How can you tell by looking at the DNS Response, if the response message was compressed?
Showing Response 1 with message compression and Response 2 without Message compression
Thank you PPcap
asked 21 Dec '15, 08:35
edited 21 Dec '15, 08:41
When a domain name appears in a DNS packet more than once and DNS compression is in use, the second and subsequent appearances of the domain name can be replaced by a pointer to the earlier occurrence of the name. The name isn't actually compressed, it's removed altogether and replaced by the pointer.
Normal DNS encoding separates the domain name into "labels" (the parts separated by periods) and encodes the name by listing the number of characters in each label, followed by the actual characters, with the whole thing terminated with zero. So "www.google.com" would be encoded as as "3www6google3com0".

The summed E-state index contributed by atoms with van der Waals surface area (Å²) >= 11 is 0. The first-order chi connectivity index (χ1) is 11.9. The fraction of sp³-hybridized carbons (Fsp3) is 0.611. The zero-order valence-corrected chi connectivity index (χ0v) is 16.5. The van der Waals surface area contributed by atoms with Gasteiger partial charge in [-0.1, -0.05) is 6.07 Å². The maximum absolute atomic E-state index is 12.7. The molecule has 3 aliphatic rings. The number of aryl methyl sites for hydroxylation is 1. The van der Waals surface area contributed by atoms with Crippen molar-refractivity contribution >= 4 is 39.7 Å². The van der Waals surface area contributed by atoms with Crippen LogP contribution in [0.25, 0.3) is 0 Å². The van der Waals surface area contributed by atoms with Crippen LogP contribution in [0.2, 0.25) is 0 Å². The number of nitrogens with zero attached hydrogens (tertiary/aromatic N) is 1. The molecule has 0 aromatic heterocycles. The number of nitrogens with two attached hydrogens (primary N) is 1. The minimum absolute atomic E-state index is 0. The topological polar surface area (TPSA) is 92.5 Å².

When a pointer is used instead of the literal domain name, the pointer will be only two bytes. The first two bits of the first byte will be "11" which indicates that it is a pointer, not a literal domain name. The remaining bits are the actual value of the pointer, as an offset from the beginning of the DNS portion of the packet, which is normally the transaction ID.
There is no flag in the DNS packet that will tell you that DNS compression was used. Instead, you'll simply have to highlight each domain name in the packet in the Packet Details pane and then look in the Packet Bytes pane to see whethher you see the literal domain name or if you see a two-byte pointer.
See this link for a reasonably concise explanation of how domain names can be represented in a DNS packet. Scroll down to section 5 "DNS Packet Compression."
answered 21 Dec '15, 15:31